# Why Diameter Is the Longest Chord?

Indeed why? Why a diameter is the longest chord in a circle? I sometimes heard and several times read at popular math sites that the reason why a diameter is the longest chord is that a diameter passes through the center of the circle. While that is true that passing through the center has something to do with the length of a chord, the answer, as given, is vacuous. Since the definition of a diameter is a chord passing through the center of the circle, such an explanation actually reads: "The diameter is the longest chord in a circle because it is a diameter of the circle." How much does that explain?

Let's recollect the definitions:

A segment of a straight line joining two points on a circle is called a chord; a chord that passes through the center of the circle is called a diameter. (Ambiguously, the word "diameter" also denotes the length of a diameter.)

As the statement is definitely not an axiom of geometry, it must be proved, i.e., logically derived from simpler statements and the definitions.

Incidentally, Euclid proved that statement in the third book of his Elements as a more informative Proposition XV:

Of straight lines in a circle the diameter is greatest, and of the rest the nearer to the center is always greater than the more remote.

On a casual inspection, it seems obvious:

Nonetheless, it has to be proved and Euclid proves the first part with the reference to the Triangle Inequality (I.20) and the second part to the Pythagorean theorem.

Let $AB$ be a diameter of the circle with center $C$ and $DE$ a chord not through $C.$ Then, by the definition of the circle as the locus of points equidistant from the center, $CA = CB = CD = CE = R,$ the radius of the circle. Which makes $AB = 2R.$ (The diameter is twice as long as the radius.)

On the other hand, in $\Delta CDE,$ by the triangle inequality,

$DE\lt CD + CE = R + R= 2R = AB.$

The same route is taken in my favorite Kiselev's Geometry. In another geometric classics, Lessons in Geometry by J. Hadamard the triangle inequality is applied differently, after establishing the fact that, for a point $P$ on the diameter $AB,$ one of the ends of the diameter is farthest from P among all points of the circle and the other is nearest.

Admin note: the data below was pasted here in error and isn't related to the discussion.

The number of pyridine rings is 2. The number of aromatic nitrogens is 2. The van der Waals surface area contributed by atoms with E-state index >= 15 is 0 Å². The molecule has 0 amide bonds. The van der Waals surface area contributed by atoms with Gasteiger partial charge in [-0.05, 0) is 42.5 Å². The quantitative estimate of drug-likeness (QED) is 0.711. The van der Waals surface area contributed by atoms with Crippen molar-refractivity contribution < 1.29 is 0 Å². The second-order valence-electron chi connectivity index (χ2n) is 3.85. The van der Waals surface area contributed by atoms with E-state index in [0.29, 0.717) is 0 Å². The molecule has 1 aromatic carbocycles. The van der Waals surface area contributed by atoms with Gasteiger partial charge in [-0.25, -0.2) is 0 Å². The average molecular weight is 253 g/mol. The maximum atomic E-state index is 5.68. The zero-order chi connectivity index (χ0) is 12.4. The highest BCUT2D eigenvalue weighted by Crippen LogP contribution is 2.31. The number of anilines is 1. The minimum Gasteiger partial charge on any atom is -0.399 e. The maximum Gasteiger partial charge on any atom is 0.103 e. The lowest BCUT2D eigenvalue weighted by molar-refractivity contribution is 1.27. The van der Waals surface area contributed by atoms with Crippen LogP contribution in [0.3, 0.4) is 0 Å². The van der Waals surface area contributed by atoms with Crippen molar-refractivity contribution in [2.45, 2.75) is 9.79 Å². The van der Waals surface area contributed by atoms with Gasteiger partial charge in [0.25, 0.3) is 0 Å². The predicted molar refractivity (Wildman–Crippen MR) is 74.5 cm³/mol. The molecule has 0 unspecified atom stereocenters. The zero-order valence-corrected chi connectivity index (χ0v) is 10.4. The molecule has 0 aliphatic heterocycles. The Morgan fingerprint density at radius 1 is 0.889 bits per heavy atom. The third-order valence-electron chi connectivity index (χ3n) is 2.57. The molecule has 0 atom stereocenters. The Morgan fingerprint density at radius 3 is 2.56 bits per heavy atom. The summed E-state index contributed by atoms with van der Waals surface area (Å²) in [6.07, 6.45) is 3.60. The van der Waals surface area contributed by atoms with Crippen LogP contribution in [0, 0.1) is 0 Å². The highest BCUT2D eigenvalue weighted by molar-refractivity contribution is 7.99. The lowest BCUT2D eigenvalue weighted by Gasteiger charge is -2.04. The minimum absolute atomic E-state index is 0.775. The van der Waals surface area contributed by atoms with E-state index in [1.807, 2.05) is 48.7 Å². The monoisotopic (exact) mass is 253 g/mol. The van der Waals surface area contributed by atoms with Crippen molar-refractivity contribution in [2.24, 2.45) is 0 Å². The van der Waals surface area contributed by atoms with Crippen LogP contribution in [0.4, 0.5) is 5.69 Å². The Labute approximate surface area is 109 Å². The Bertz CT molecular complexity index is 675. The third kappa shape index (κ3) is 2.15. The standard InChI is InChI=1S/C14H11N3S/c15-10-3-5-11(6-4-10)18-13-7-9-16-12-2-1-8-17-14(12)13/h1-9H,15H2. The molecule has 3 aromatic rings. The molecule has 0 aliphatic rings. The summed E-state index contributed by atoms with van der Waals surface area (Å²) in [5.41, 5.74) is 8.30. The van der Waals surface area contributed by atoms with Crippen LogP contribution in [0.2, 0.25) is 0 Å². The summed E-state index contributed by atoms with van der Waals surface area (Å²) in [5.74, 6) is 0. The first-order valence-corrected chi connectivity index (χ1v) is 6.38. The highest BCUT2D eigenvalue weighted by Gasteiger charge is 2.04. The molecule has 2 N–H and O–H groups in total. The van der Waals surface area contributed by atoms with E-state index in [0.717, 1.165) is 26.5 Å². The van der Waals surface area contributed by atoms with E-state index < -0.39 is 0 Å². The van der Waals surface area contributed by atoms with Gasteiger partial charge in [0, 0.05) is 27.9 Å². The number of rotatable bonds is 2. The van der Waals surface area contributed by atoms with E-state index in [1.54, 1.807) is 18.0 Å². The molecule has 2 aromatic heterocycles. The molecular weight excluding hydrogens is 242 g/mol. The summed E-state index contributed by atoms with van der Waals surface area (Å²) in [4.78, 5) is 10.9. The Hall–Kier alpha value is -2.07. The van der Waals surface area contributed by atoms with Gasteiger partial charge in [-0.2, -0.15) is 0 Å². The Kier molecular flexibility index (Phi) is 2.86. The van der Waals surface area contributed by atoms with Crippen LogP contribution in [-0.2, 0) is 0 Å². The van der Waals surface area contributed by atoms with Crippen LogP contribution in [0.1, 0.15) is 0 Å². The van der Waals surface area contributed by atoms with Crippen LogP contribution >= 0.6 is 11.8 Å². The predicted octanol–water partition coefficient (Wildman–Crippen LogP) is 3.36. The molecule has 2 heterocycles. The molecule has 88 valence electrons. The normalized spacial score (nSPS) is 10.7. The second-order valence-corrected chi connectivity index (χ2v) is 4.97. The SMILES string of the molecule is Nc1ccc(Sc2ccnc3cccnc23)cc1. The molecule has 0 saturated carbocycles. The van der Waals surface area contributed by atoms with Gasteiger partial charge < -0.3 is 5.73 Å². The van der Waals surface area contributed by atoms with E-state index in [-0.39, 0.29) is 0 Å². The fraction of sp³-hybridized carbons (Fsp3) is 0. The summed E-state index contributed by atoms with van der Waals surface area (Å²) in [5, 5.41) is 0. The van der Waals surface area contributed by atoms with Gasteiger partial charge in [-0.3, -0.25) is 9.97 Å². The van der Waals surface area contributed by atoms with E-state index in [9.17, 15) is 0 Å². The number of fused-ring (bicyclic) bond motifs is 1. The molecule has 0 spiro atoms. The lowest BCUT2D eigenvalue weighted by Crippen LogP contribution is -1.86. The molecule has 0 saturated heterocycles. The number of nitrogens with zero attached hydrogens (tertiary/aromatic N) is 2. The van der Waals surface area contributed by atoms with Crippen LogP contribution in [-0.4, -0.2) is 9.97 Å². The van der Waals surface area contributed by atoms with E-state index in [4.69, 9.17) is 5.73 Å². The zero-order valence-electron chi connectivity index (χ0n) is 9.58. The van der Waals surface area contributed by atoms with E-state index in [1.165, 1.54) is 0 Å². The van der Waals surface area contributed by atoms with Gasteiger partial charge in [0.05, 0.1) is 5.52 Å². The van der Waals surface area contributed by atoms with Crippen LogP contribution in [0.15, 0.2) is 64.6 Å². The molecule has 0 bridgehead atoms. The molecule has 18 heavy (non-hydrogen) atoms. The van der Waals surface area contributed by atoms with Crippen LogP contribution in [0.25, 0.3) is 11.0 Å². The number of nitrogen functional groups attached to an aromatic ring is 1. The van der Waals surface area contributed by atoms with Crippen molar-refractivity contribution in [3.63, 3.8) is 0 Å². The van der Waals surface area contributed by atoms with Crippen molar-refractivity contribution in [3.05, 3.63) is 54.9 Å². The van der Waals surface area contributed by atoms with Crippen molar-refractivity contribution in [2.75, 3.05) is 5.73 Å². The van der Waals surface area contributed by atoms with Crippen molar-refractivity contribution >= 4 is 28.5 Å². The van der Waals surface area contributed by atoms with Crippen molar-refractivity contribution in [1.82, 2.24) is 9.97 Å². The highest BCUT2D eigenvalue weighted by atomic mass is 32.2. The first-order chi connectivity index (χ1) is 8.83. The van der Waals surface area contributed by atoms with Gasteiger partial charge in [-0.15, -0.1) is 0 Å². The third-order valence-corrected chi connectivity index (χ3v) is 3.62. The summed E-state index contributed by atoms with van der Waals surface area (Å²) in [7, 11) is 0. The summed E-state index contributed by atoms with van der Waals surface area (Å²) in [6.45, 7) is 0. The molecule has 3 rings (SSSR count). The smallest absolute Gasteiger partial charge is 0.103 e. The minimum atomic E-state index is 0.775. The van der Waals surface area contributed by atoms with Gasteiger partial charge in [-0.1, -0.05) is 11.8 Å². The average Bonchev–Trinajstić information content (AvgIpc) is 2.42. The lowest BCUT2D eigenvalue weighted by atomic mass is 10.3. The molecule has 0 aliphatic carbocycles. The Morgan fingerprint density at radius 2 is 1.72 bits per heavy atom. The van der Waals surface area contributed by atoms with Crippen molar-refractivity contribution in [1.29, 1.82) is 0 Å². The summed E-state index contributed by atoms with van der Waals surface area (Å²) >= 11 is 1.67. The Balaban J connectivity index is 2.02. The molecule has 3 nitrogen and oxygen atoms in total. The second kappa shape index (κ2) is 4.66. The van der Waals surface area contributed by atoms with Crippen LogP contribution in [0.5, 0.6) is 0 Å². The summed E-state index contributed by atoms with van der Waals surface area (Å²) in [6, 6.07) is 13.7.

Pick point $P$ not on a circle, pass a line through $P$ and the center of the circle. The line will meet the circle in two points $A$ and $B.$ Let $A$ be the nearest of the two to $P.$ Then $AP$ is the (absolute) difference between $OP$ and $OA = R,$ $BP$ is the sum of $OP$ and $R.$ Let $M$ be any other point on the circle. In $\Delta OMP,$

$PM \gt |OP - OM| = |OP - R| = |OP - OA| = AP.$

Also,

$PM \lt OP + OM = OP + R = BP.$

Thus, of all points on the circle, $A$ is the nearest while $B$ is the farthest from $P.$ Observe now that the two inequalities that express this fact are valid also for $P$ on the circle. Let $P$ coincide with $A.$ Then, for any $M \ne B,$ $MA \lt AB$, meaning that the diameter $AB$ is longer than the chord $MA.$

A third proof makes use of the Pythagorean and Thales' theorems. If $AB$ is a diameter and $M$ a point on a circle different from $A$ and $B,$ then $\Delta AMB$ is right at $M.$ The Pythagorean theorem tells us that $AM^{2} + BM^{2} = AB^{2},$ implying in particular that, say, $AM \lt AB.$

Note: Vincent Pantaloni observed that conversely,

The longest chord in a circle passes through the center of the circle and is, therefore, a diameter.

Indeed, let $AB$ be the longest chord in circle $(O)$ centered at $O.$ Let $AO$ meet the circle the second time in $B'.$ Then

$AB' = 2R = OA + OB \ge AB,$

implying (since $AB$ was said to be the longest chord) $AB' = AB,$ so that $B = B'$ and $O$ lies on $AB.$

There is another proof exploiting the (all-around) symmetrical nature of the circle.

Let $AB$ be a chord of circle $(O)$ that is not a diameter. Reflect the circle in $AB.$ Note that any axis of symmetry of a circle ought to pass through its center (because a perpendicular bisector of a chord always goes through the center of the circle.) Since $AB$ is not a diameter, it could not be an axis of symmetry either, thus the reflection gives us another circle $(O')$ in which $AB$ is also a chord. Moreover, $AB\perp OO'.$

Let $CC'$ and $DD'$ be the common tangents of the two circles. In particular, $OC\perp CC'\perp O'C'$ and similarly for the second tangent. $AB$ does not cross $CC'$ for, if it did, $OA$ would be longer than $OC,$ which could not be. So, there is a rectangle $CDD'C'$ and, within, line segment $AB$ parallel to, say, $CD,$ implying $AB\lt CD.$

### References

1. A. Givental, Kiselev's Geometry. Book I. PLANIMETRY, Sumizdat, 2006, p. 88.
2. J. Hadamard, Lessons in Geometry , Education Development Center, Dec 2006, Corollary to Theorem 64.
3. R. Simson, The Elements of Euclid, Eliborn Classics, 2005, p. 65